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Electricity minister Kgosientsho Ramokgopa. Picture: FREDDY MAVUNDA
Electricity minister Kgosientsho Ramokgopa. Picture: FREDDY MAVUNDA

The newly reconfigured ministry of electricity and energy will aggressively pursue procurement of renewable energy as part of SA’s energy mix to arrest rolling power cuts and improve electricity distribution and generation performance. 

This comes after the decision by President Cyril Ramaphosa to reconfigure the mineral resources & energy department that was established under minister Gwede Mantashe. Ramaphosa last week reappointed Mantashe as the minister of mineral resources & petroleum but merged the energy part of his brief with Kgosientsho Ramokgopa’s electricity responsibility, separating the department from the presidency.

The reconfiguration also involved the dissolution of the public enterprises department responsible for overseeing Eskom. Oversight of the state-owned power utility now lies with Ramokgopa, who says that with his expanded responsibilities this will see the department being “ultra-aggressive on the renewables side”. 

This differs from the posture of his predecessor, Mantashe, who was regarded by energy market watchers as a fossil fuel dinosaur, often putting him in the crosshairs of lobby groups fighting climate change.

“I am going to be ultra-aggressive on the renewable energy side. I think we have taken a bit longer than what is necessary so we will be ultra-aggressive,” Ramokgopa said during a press conference on Monday.

“I am a firm believer that it’s an [energy] mix that matters. You are going to see an exponential share of renewables in the energy mix and we need to signal to the market our intention to go that route and it must materialise.” 

“I will sit with everyone ... the commercial banks project sponsors, Eskom ... we are going to be leaders on this continent in relation to renewables.” 

Ramokgopa’s expanded powers include implementing the draft Integrated Resources Plan (IRP) 2023, which will be used by the government and Eskom to make decisions about the procurement of new generation capacity and other energy planning matters.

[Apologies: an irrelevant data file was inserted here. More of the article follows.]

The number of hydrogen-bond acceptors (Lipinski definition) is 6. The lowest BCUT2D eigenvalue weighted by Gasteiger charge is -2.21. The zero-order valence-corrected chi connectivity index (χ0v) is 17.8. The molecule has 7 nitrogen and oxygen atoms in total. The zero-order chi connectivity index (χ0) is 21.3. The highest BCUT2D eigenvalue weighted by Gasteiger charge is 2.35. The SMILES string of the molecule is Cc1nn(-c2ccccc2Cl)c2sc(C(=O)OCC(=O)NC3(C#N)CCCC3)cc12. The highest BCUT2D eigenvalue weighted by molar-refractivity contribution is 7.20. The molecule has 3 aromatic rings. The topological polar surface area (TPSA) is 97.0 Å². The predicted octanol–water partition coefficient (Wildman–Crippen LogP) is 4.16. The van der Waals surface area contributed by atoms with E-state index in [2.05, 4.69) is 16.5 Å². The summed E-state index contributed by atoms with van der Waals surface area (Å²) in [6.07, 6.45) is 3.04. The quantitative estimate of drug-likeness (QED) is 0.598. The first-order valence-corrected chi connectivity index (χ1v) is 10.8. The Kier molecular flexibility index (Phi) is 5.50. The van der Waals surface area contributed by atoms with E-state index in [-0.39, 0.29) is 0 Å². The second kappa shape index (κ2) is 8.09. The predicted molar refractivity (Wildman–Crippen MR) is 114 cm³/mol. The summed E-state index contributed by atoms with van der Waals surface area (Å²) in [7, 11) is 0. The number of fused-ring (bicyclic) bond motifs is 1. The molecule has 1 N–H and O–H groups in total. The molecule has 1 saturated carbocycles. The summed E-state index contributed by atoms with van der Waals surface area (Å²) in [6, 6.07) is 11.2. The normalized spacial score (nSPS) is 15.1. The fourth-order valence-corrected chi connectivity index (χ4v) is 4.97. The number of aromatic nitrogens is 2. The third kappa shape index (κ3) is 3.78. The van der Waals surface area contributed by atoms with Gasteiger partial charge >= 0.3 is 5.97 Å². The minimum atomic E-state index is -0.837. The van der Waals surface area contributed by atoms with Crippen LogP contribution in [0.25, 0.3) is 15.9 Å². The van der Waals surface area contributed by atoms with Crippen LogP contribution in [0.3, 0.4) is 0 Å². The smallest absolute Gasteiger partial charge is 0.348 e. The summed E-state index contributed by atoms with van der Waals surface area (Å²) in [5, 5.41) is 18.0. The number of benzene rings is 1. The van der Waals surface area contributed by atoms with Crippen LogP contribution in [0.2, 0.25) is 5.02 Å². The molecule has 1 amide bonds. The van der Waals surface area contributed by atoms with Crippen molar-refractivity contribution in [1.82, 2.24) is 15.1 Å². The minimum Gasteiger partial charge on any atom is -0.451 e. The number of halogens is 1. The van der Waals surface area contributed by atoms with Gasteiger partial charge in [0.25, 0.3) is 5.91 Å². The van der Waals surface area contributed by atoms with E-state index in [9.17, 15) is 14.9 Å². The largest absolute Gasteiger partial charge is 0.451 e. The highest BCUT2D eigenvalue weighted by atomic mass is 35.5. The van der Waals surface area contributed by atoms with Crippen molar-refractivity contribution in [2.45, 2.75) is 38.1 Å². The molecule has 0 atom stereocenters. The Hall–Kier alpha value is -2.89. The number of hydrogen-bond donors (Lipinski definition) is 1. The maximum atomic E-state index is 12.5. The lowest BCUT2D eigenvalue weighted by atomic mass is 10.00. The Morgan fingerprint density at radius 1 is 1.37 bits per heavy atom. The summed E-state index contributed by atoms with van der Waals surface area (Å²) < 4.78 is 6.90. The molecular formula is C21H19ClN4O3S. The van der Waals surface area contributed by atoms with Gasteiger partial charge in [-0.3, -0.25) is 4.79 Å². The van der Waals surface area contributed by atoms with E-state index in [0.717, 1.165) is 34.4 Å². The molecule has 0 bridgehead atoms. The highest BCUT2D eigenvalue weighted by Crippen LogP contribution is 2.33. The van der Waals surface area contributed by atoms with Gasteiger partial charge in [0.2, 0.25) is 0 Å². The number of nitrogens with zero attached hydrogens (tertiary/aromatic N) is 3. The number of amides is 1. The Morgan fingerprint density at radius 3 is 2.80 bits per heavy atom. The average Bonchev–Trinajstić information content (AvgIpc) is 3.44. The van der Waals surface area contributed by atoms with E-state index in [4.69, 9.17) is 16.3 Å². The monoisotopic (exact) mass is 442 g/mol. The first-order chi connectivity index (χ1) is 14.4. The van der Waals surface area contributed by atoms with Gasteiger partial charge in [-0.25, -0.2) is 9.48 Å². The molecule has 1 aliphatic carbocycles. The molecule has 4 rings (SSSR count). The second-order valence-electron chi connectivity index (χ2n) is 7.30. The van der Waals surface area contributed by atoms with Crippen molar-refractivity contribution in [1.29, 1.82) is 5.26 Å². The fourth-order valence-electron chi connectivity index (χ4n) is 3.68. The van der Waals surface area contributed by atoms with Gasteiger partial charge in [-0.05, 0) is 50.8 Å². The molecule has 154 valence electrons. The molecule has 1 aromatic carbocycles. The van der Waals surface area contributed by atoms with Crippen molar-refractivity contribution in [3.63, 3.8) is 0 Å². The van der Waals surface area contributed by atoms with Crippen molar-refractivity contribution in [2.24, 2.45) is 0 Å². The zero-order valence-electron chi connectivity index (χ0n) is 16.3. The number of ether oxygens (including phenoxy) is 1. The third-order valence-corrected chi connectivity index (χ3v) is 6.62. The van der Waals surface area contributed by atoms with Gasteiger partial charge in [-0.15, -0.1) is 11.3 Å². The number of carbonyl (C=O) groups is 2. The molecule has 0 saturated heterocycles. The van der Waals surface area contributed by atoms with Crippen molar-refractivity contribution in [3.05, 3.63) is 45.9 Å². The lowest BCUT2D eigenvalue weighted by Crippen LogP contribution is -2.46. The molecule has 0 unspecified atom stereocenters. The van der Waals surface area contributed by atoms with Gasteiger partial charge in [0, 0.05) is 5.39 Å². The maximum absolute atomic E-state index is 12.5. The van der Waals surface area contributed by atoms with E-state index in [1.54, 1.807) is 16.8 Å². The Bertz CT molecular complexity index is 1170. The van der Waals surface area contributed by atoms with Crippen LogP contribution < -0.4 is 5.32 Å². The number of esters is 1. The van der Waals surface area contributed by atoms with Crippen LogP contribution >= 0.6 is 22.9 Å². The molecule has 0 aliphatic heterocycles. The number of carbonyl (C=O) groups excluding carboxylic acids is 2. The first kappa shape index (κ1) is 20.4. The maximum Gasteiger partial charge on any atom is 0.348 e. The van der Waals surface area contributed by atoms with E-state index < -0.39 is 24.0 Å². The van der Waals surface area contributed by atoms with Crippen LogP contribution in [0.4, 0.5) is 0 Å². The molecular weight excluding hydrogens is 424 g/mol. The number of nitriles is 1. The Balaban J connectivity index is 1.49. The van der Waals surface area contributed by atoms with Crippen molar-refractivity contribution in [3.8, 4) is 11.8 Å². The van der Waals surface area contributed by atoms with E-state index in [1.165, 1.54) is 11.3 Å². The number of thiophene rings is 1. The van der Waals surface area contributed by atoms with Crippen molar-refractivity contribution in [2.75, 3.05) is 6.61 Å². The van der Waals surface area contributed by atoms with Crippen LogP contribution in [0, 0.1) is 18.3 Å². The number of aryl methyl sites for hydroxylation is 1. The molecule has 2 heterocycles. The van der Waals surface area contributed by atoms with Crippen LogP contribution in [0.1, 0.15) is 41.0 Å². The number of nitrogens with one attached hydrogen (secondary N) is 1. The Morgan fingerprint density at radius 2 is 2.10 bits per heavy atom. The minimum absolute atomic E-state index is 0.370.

The IRP 2023 has been widely criticised for being flawed, lacking ambition (especially for cutting back on renewable energy procurement) and threatening to trap SA in many more years of load-shedding while procuring too much new capacity from expensive sources of energy such as nuclear and gas.

The final draft of the plan is expected to be released later in 2024 after the March deadline for public comments. 

Eskom breached the 100-day mark with no load-shedding on Friday, making a significant improvement in generation capacity for the power utility. However, Ramokgopa said the country was dealing with a new crisis where municipalities were forced to implement load reduction due to underinvestment in electricity infrastructure by municipalities.

“But we have seen that there is little to no investment that has been made in replenishing maintenance, the upkeep and protection and modernisation of this infrastructure. As a result of that, municipalities are under severe strain and they initiate what they call load reduction. So that has nothing to do with the performance of Eskom. It has everything to do with downstream action on the part of municipalities. That’s the crisis that is confronting us,” said Ramokgopa.

Meanwhile, in his weekly newsletter, Ramaphosa complimented Eskom for successfully securing electricity for 100 consecutive days.

“Thanks to the diligent implementation by Eskom of its generation operational recovery plan as well as a stepped-up maintenance schedule, there has been a marked improvement in the performance of the power stations that produce the bulk of SA’s electricity,” said Ramaphosa.

“The improvement in the reliability of power supply has been a relief for households, who have been able to go about their daily lives without the inconvenience of load-shedding.”

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